Feb 11, 2005
Searching for a Sound Investment
By: Ray Taulbot
Racing fans could undoubtedly improve their winning percentage by confining
their selections to horses that are physically sound. Racing today is cluttered
with unsound and partially unsound horses, which tends to complicate the work
of making solid selections.
In bygone days, Thoroughbreds enjoyed the benefit of substantial rest periods
between the late fall and winter racing, and again between winter racing and the
spring session. Today, however, racing schedules are arranged so that
horses receive little or no respite from the weekly grind, unless their trainers
find it absolutely necessary to withdraw them briefly because of staleness.
This continuous grind has taken a toll so great that today we find an excessive
number of bad-legged horses cluttering up racing cards, even at higher-class tracks.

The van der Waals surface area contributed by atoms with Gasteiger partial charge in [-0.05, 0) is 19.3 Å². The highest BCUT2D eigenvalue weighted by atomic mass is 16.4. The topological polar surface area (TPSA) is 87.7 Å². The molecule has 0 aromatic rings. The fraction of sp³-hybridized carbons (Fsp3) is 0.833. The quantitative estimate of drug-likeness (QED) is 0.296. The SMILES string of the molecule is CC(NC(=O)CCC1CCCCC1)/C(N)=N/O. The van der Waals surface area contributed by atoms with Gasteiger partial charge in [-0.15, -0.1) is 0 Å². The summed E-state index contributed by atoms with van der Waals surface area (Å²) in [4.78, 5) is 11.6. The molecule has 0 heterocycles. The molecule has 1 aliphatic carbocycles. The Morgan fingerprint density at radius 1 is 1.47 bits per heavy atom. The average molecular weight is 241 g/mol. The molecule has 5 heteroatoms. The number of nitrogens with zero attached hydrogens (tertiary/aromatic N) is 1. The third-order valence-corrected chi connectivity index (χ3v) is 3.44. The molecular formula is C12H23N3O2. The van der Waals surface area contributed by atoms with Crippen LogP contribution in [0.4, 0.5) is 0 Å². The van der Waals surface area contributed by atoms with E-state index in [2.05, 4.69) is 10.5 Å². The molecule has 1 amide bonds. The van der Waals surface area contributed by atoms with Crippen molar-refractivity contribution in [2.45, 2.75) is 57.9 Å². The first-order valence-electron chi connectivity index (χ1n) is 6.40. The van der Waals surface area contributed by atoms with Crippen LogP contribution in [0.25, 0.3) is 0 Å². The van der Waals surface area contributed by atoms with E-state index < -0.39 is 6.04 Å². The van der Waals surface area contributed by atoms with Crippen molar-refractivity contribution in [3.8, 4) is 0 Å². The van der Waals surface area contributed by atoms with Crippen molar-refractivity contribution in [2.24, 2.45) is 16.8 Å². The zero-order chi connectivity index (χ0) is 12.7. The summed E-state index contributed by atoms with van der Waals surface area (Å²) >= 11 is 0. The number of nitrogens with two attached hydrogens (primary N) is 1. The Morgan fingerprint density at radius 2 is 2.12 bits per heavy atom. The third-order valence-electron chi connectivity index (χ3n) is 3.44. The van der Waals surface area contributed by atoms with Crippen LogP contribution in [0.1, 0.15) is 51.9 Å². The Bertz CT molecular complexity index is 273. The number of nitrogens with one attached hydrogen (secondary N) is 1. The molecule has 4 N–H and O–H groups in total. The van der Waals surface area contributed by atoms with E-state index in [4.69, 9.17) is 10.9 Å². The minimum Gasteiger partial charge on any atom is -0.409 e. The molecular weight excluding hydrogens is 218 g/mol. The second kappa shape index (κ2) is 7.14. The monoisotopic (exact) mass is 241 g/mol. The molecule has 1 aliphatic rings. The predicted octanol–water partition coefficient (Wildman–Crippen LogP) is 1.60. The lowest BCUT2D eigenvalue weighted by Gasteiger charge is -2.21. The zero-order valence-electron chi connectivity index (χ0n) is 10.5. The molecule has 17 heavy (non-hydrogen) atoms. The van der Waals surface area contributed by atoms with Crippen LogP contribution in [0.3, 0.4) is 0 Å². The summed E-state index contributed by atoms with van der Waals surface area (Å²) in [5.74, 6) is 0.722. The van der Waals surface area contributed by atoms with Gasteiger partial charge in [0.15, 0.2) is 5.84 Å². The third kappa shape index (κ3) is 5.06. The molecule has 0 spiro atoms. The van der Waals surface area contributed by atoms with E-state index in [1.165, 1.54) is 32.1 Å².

It is not uncommon for the player to encounter several races a day where there
is not a single sharp, thoroughly-sound horse in the field. Bandages have
become the rule rather than the exception, and these leg wrappings seen on
so many horses as they approach the paddock are nothing less than billboards
proclaiming "Bad Legs".
The reader might point out that horses wearing bandages do win races. This is
true. One horse has to win every race run, but this truth in no wayalters the
fact that backing unsound horses is a dangerous practice.
Many horses today that appear to be "quitters" have legs that are so bad that
the horse simply cannot with stand the discomfort that develops as each additional
furlong is covered. These bad- legged horses do not quit because they are
faint of heart, but only because of the pain they feel. Physical unsoundness